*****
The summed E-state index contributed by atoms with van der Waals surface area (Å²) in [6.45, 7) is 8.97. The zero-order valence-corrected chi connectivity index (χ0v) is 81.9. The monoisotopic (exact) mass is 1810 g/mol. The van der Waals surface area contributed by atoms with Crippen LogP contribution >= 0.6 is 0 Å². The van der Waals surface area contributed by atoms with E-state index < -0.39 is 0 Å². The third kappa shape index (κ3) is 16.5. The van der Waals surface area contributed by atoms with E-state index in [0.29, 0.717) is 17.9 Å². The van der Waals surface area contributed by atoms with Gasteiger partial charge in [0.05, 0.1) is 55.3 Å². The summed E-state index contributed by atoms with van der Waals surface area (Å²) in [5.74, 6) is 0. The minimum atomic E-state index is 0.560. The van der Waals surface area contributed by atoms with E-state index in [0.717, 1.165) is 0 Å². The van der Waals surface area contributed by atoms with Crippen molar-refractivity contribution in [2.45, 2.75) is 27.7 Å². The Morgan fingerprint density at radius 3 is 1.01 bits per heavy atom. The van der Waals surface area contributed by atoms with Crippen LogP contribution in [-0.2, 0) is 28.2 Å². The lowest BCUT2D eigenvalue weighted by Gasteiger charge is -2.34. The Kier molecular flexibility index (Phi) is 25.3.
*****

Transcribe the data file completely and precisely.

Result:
The summed E-state index contributed by atoms with van der Waals surface area (Å²) in [6.45, 7) is 8.97. The zero-order valence-corrected chi connectivity index (χ0v) is 81.9. The monoisotopic (exact) mass is 1810 g/mol. The van der Waals surface area contributed by atoms with Crippen LogP contribution >= 0.6 is 0 Å². The van der Waals surface area contributed by atoms with E-state index < -0.39 is 0 Å². The third kappa shape index (κ3) is 16.5. The van der Waals surface area contributed by atoms with E-state index in [0.29, 0.717) is 17.9 Å². The van der Waals surface area contributed by atoms with Gasteiger partial charge in [0.05, 0.1) is 55.3 Å². The summed E-state index contributed by atoms with van der Waals surface area (Å²) in [5.74, 6) is 0. The minimum atomic E-state index is 0.560. The van der Waals surface area contributed by atoms with E-state index in [0.717, 1.165) is 0 Å². The van der Waals surface area contributed by atoms with Crippen molar-refractivity contribution in [2.45, 2.75) is 27.7 Å². The Morgan fingerprint density at radius 3 is 1.01 bits per heavy atom. The van der Waals surface area contributed by atoms with Crippen LogP contribution in [-0.2, 0) is 28.2 Å². The lowest BCUT2D eigenvalue weighted by Gasteiger charge is -2.34. The Kier molecular flexibility index (Phi) is 25.3.